GVS Exclusive: Barrister Shoaib Razzaq discusses role of Bar Associations in Pakistan’s legal community

The Islamabad High Court Bar Association is about to have its elections. In order to discuss the role of Bar Association in Pakistan’s legal community and public discourse and the challenges faced by it, Editor GVS Dr. Moeed Pirzada is joined by Barrister Shoaib Razzaq, a legal professional with decades of experience, who is a candidate running for the position of President this year.


Editor GVS Dr. Moeed Pirzada is joined by Barrister Shoaib Razzaq, a legal professional with decades of experience, who is a candidate running for the position of President this year.

Dr. Moeed Pirzada: What is the significance of the Bar Associations?

Barrister Shoaib Razzaq: Well, historically, Bar Associations are associations of lawyers. The prime objective is to create professional competence in lawyers, having the highest ethical standards, with the notion that you are there to provide service to the public and the rule of law. These were the four things on the basis of which bar associations were created.

Dr. Moeed Pirzada: Has the bar associations in Pakistan totally failed in providing ethics, and education, or even in having a relationship between the Bar Associations and the public at large?

Barrister Shoaib Razzaq: Very sadly, we have to accept that the Bar Associations, as far as the main objective is concerned, have failed badly.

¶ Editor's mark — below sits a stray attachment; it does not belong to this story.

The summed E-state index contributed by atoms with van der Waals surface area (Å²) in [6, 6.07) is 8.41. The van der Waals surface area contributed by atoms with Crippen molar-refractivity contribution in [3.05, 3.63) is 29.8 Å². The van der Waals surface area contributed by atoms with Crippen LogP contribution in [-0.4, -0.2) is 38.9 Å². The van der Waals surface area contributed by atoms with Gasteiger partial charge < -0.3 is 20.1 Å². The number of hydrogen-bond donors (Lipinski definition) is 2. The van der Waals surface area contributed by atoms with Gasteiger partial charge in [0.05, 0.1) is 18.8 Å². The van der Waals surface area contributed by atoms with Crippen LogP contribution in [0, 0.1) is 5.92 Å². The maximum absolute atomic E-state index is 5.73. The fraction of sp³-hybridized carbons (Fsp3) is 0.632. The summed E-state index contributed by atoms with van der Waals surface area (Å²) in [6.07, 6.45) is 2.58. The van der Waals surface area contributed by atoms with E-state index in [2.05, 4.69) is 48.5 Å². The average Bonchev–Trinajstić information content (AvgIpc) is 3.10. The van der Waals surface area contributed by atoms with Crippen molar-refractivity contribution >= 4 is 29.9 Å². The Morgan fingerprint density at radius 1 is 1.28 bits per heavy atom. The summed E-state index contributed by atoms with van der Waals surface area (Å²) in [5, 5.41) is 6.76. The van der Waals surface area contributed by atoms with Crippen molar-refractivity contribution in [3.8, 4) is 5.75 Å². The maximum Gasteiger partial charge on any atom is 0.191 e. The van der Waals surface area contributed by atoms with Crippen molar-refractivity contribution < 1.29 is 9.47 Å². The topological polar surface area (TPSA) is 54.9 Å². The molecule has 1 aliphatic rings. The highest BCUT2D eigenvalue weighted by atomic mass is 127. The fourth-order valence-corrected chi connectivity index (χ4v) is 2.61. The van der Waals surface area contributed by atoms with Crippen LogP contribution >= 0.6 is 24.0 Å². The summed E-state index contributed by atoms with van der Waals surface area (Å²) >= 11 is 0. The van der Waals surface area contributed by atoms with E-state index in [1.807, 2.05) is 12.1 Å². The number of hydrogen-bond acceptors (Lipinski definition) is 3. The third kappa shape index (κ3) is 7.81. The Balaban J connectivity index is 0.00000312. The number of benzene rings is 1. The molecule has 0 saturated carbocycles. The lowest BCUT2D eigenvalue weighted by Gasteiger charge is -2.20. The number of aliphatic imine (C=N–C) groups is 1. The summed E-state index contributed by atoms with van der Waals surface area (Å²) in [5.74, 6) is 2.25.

Dr. Moeed Pirzada: Why do you think they failed?

Barrister Shoaib Razzaq: It is not only the Associations, but legal education also was not given its due importance, and certainly, legal education was not top-of-the-line education. When Islamabad was established as the capital, there was no provision for a judicial complex. Let’s not even talk about a lawyers complex.

Read more: Pakistan Towards 2030 – Desperate need for legal and judicial reforms

Dr. Moeed Pirzada: What do you mean by a Judicial Complex?

Barrister Shoaib Razzaq: It is a court structure. Islamabad has courts in rented premises. The commitment of the state towards the legal system in Islamabad is that they are operating from rented premises, and people have actually filed petitions against the courts to vacate their property. One of the courts in Islamabad actually ordered against its own premises because it had actually possessed the property illegally. The courts in Islamabad look like shops. Go to any other city, and it has a proper judicial complex where you have courts and you have places for lawyers to sit.

Dr. Moeed Pirzada: How did this situation develop, that Islamabad had courts but not premises?

Barrister Shoaib Razzaq: The courts started in the 1980s, whereas Islamabad was made the capital in the 1960s. In Islamabad’s Master Plan, there was no provision for a court in the capital. There was a plan for everything, like parks, hospitals, and schools, but not for Judicial courts. At the moment, Chief Justice Islamabad High Court is making plans to have a judicial complex in G-10.